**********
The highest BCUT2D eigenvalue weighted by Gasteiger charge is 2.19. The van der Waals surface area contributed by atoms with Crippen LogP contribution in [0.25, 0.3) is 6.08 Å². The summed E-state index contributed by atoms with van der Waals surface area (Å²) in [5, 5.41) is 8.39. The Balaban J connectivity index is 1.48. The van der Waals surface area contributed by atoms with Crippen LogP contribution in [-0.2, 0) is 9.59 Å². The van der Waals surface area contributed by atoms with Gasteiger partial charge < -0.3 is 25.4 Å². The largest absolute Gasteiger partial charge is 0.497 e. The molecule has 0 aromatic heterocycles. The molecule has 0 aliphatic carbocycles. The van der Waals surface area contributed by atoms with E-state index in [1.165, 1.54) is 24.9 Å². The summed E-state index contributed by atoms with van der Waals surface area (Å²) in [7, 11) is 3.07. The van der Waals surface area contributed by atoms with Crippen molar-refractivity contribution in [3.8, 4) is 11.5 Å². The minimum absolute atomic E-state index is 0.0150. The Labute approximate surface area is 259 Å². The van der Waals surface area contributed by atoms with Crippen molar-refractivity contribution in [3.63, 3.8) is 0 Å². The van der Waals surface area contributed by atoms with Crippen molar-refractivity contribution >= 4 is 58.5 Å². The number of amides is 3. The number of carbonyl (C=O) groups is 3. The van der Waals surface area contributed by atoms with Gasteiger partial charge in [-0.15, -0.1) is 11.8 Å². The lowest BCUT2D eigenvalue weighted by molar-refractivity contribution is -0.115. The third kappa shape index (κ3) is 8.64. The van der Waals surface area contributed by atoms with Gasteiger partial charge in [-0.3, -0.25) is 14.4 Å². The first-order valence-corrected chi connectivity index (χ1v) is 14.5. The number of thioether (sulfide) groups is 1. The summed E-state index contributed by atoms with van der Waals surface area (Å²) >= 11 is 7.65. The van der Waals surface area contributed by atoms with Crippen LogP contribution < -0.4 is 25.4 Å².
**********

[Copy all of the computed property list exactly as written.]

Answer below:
The highest BCUT2D eigenvalue weighted by Gasteiger charge is 2.19. The van der Waals surface area contributed by atoms with Crippen LogP contribution in [0.25, 0.3) is 6.08 Å². The summed E-state index contributed by atoms with van der Waals surface area (Å²) in [5, 5.41) is 8.39. The Balaban J connectivity index is 1.48. The van der Waals surface area contributed by atoms with Crippen LogP contribution in [-0.2, 0) is 9.59 Å². The van der Waals surface area contributed by atoms with Gasteiger partial charge < -0.3 is 25.4 Å². The largest absolute Gasteiger partial charge is 0.497 e. The molecule has 0 aromatic heterocycles. The molecule has 0 aliphatic carbocycles. The van der Waals surface area contributed by atoms with E-state index in [1.165, 1.54) is 24.9 Å². The summed E-state index contributed by atoms with van der Waals surface area (Å²) in [7, 11) is 3.07. The van der Waals surface area contributed by atoms with Crippen molar-refractivity contribution in [3.8, 4) is 11.5 Å². The minimum absolute atomic E-state index is 0.0150. The Labute approximate surface area is 259 Å². The van der Waals surface area contributed by atoms with Crippen molar-refractivity contribution in [3.63, 3.8) is 0 Å². The van der Waals surface area contributed by atoms with Crippen molar-refractivity contribution >= 4 is 58.5 Å². The number of amides is 3. The number of carbonyl (C=O) groups is 3. The van der Waals surface area contributed by atoms with Gasteiger partial charge in [-0.15, -0.1) is 11.8 Å². The lowest BCUT2D eigenvalue weighted by molar-refractivity contribution is -0.115. The third kappa shape index (κ3) is 8.64. The van der Waals surface area contributed by atoms with Gasteiger partial charge in [-0.3, -0.25) is 14.4 Å². The first-order valence-corrected chi connectivity index (χ1v) is 14.5. The number of thioether (sulfide) groups is 1. The summed E-state index contributed by atoms with van der Waals surface area (Å²) >= 11 is 7.65. The van der Waals surface area contributed by atoms with Crippen LogP contribution < -0.4 is 25.4 Å².